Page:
A real-life 'invisibility cloak' is a step closer to moving beyond the realms of Harry Potter, according to a new a study.
Scientists have successfully tested an ultra-thin cloak made of microscopic rectangular gold blocks that, like skin, conform to the shape of an object and can render it undetectable to the naked eye.
Experiments involved cloaking miniscule objects - but scientists say the method could be used to conceal larger items, and could even be used to camouflage tanks and planes on the battlefield.
Other speculative uses include a face-mask that hides your spots and wrinkles, and a stomach-flattener that replaces your pot-belly with a washboard.
The cloak, 80 nanometers thick, was wrapped around a three-dimensional object shaped with bumps and dents. The cloak's surface diverted light waves from the object, tricking the naked eye into seeing it as if it was being reflected by a flat mirror.
It may take five to 10 years to make the technology practical to use, according to Xiang Zhang, director of the Materials Sciences Division of the US Government's Department of Energy's Lawrence Berkeley National Laboratory and a professor at the University of California, Berkeley.
The professor said: "We do not see fundamental roadblocks. But much more work needs to be done."
The technology involves so-called metamaterials, which possess properties not present in nature. Their surfaces bear features much smaller than the size of a wavelength of light. They redirect incoming light waves, shifting them away from the object being cloaked.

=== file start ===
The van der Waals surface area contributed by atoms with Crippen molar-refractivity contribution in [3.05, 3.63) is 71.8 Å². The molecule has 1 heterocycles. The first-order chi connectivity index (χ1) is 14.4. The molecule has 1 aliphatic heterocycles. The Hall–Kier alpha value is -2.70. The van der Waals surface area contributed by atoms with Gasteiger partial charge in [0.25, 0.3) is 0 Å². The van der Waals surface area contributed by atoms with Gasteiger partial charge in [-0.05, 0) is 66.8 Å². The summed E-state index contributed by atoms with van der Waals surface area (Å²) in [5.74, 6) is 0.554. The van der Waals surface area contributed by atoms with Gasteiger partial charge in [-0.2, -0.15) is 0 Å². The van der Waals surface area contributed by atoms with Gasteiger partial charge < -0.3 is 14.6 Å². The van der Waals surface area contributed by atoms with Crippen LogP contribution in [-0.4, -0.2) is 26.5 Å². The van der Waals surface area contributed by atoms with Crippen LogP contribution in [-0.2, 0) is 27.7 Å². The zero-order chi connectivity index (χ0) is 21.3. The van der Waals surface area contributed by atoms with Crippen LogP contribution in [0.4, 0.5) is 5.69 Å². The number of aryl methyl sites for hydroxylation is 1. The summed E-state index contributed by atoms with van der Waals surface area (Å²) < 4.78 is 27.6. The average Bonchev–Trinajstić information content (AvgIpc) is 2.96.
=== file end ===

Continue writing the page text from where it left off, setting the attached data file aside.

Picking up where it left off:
Prof Xingjie Ni of Penn State University, lead author of the study published in Science, said: "The fact that we can make a curved surface appear flat also means that we can make it look like anything else. We also can make a flat surface appear curved."
The researchers said they overcame two drawbacks of previous experimental microscopic cloaks that were bulkier and harder to "scale up," or become usable for larger objects.
Prof Ni said a face-mask would mean that "all the pimples and wrinkles will no longer be visible" while a stomach-flattener "can be made to hide one's belly."
According to harrypotter.wikia.com, the Cloak of Invisibility appears in Harry Potter and the Deathly Hallows and the Tale of the Three Brothers. It is defined "a magical garment which renders whatever it covers unseeable [which] may be made from the hair of Demiguise, a magical creature."
Additional reporting by ReutersReuse content